Getting some killifish eggs, hatching them and raising the fry can be an amazing experience.
Your eggs were packed in peat moss because there is a feeling that they travel better that way. You didn't mention what species you ordered, nor how many eggs were sent, nor when those eggs were laid or at least collected. Neither did you mention if they were "plant spawning" killies or "annuals".
There are over 800 killie species that have been described. Many of those are available from time to time and there are many slightly different strains from different collecting localities. Some are easier to care for and reproduce than guppies. Others are pretty challenging.
If this is an Aquabid item, would it be an invasion of your privacy to ask what bid was it?
About what temperature will you keep them at?
Do you know roughly what your water supply's hardness and/or TDS (total dissolved solids) would be? (I use a TDS meter - a.k.a. the poor man's hardness meter - a lot because I have our towns most recent water report and can factor how much there is of everything from the TDS total.)
Would you please edit your question and mention as many of those as you can. More advice can be offered.
If you've some pretty clean aquarium water, I would use that with the eggs now! You import a little something towards a nitrogen cycle that way. After six days I would bring in new aquarium water again, maybe just after a partial water change in your tank.
It is better to keep the eggs in a dimly lit place. That is especially true of killies from tropical rain forests. (I have lost eggs picked and absent-minded left a day in a well lit fishroom.) Desert pupfish on the other hand,
can be left in a fairly bright room the two weeks it takes them to develop and hatch.
Low light plants or fast growers with them after they hatch are both terrific. We don't want snails around eggs, but small ramshorns around fry are usually a good thing.
The most dangerous disease for killie fry is velvet. As with Ich, and even fish TB, there may commonly be a few velvet organisms in the water. Rotting bbs (baby brine shrimp) provides a perfect environment for a velvet explosion. Snails clean up uneaten bbs.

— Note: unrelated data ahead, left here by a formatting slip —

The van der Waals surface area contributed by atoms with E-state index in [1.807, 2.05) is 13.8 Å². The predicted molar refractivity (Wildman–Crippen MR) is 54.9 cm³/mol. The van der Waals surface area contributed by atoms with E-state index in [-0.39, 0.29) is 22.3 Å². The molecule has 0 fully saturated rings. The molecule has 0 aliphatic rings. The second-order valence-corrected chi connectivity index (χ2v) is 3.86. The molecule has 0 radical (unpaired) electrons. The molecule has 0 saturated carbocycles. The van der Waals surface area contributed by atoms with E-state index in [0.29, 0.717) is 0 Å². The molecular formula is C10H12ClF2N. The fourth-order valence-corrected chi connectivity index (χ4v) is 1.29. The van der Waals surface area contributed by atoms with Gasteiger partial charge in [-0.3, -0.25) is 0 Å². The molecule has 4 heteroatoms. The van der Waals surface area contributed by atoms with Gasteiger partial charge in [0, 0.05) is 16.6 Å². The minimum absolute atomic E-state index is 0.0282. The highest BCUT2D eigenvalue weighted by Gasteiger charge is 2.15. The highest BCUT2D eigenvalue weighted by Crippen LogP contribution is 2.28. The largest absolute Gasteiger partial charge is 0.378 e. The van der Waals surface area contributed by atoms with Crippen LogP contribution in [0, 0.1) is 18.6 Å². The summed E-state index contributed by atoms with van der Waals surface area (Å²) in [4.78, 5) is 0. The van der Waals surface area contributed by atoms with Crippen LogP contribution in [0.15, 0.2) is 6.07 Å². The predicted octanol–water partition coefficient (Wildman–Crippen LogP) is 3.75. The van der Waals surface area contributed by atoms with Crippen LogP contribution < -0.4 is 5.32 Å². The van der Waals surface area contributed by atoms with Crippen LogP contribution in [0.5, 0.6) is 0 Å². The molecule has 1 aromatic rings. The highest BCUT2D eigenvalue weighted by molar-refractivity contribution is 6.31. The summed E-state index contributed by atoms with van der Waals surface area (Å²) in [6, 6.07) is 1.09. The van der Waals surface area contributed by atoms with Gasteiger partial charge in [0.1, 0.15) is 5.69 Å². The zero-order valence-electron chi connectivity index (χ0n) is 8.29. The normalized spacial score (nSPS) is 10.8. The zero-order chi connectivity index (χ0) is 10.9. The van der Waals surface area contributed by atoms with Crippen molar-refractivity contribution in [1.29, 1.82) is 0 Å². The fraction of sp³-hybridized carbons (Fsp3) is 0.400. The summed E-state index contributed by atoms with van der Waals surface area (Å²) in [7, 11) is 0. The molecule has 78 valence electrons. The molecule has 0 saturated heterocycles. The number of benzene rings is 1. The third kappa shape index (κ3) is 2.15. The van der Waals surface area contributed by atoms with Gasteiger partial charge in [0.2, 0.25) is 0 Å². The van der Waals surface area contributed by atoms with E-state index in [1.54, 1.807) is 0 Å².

That danger is also why I would be very cautious using frozen bbs or, without a current from an airstone, even eggs that had had the shell removed (decapsulated bs eggs).
Hatching live bbs is expensive because of the cost of eggs. I will check around for "good" deals. You might look at the brineshrimpdirect site for ideas on hatching a tiny amount at a time.
It isn't always legal to keep open water containers in some towns. But newly hatched mosquito larvae can be used without endangering others or one's relationships with family. Take a look at my article on mosquitoes in sources.
Some killies, like the gardneri group, will take finely crumbled flake food. Snails are still needed for clean up. And it is wise to remember that variety in foods is always good.Killifish are usually kept in a species only tanks. But you could start 1-30 fry in a plastic shoe box or a 1/3 full 5-gallon tank.
I wouldn't worry about keeping them with peat moss. It may be beneficial, but a wad of Java moss is vastly superior company for fry and cleaning is easier.
The last source below lists incubation times for Nothobranchius eggs. I'm guessing that you might have them. Times accelerate with higher temperatures and humidity levels. The knock on a couple of Thai sellers is that they seem to send the eggs later in that period. There are several stages that annual eggs go through. Early eggs are more hardy.
Mailing seems to accelerate hatching the time. If your eggs arrive and they are near the end of that incubation window, put them in water very soon. If & when they hatch, gradually get the peat out of the water.
One can wet eggs that don't hatch, re-dry them on a paper towel & try a couple of weeks later. If they are too far into their incubation cycle none many hatch.
All the best!